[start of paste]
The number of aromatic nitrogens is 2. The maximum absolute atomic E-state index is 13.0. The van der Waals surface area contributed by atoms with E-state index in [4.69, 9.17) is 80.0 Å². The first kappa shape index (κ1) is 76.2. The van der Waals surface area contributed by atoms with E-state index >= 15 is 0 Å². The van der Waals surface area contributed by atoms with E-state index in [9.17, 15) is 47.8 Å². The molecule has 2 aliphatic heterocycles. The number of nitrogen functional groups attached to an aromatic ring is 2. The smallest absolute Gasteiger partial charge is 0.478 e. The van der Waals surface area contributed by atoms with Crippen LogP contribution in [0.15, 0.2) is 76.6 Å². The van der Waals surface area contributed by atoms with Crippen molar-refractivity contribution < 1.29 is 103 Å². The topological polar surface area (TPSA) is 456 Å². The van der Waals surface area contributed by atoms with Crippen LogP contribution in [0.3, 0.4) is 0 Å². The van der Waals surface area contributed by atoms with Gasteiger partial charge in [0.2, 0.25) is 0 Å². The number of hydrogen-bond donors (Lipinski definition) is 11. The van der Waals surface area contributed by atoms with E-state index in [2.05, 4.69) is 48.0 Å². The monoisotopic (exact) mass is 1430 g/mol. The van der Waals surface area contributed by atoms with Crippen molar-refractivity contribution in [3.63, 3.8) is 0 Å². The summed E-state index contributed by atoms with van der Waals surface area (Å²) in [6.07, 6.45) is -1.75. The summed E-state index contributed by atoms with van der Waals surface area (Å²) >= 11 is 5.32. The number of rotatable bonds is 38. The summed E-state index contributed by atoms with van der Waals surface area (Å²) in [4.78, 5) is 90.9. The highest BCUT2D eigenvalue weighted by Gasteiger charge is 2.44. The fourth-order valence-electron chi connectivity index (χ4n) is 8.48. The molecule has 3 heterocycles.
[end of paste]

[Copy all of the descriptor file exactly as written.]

The number of aromatic nitrogens is 2. The maximum absolute atomic E-state index is 13.0. The van der Waals surface area contributed by atoms with E-state index in [4.69, 9.17) is 80.0 Å². The first kappa shape index (κ1) is 76.2. The van der Waals surface area contributed by atoms with E-state index >= 15 is 0 Å². The van der Waals surface area contributed by atoms with E-state index in [9.17, 15) is 47.8 Å². The molecule has 2 aliphatic heterocycles. The number of nitrogen functional groups attached to an aromatic ring is 2. The smallest absolute Gasteiger partial charge is 0.478 e. The van der Waals surface area contributed by atoms with Crippen LogP contribution in [0.15, 0.2) is 76.6 Å². The van der Waals surface area contributed by atoms with Crippen molar-refractivity contribution < 1.29 is 103 Å². The topological polar surface area (TPSA) is 456 Å². The van der Waals surface area contributed by atoms with Crippen LogP contribution in [0.3, 0.4) is 0 Å². The van der Waals surface area contributed by atoms with Gasteiger partial charge in [0.2, 0.25) is 0 Å². The number of hydrogen-bond donors (Lipinski definition) is 11. The van der Waals surface area contributed by atoms with E-state index in [2.05, 4.69) is 48.0 Å². The monoisotopic (exact) mass is 1430 g/mol. The van der Waals surface area contributed by atoms with Crippen molar-refractivity contribution in [3.63, 3.8) is 0 Å². The summed E-state index contributed by atoms with van der Waals surface area (Å²) in [6.07, 6.45) is -1.75. The summed E-state index contributed by atoms with van der Waals surface area (Å²) >= 11 is 5.32. The number of rotatable bonds is 38. The summed E-state index contributed by atoms with van der Waals surface area (Å²) in [4.78, 5) is 90.9. The highest BCUT2D eigenvalue weighted by Gasteiger charge is 2.44. The fourth-order valence-electron chi connectivity index (χ4n) is 8.48. The molecule has 3 heterocycles.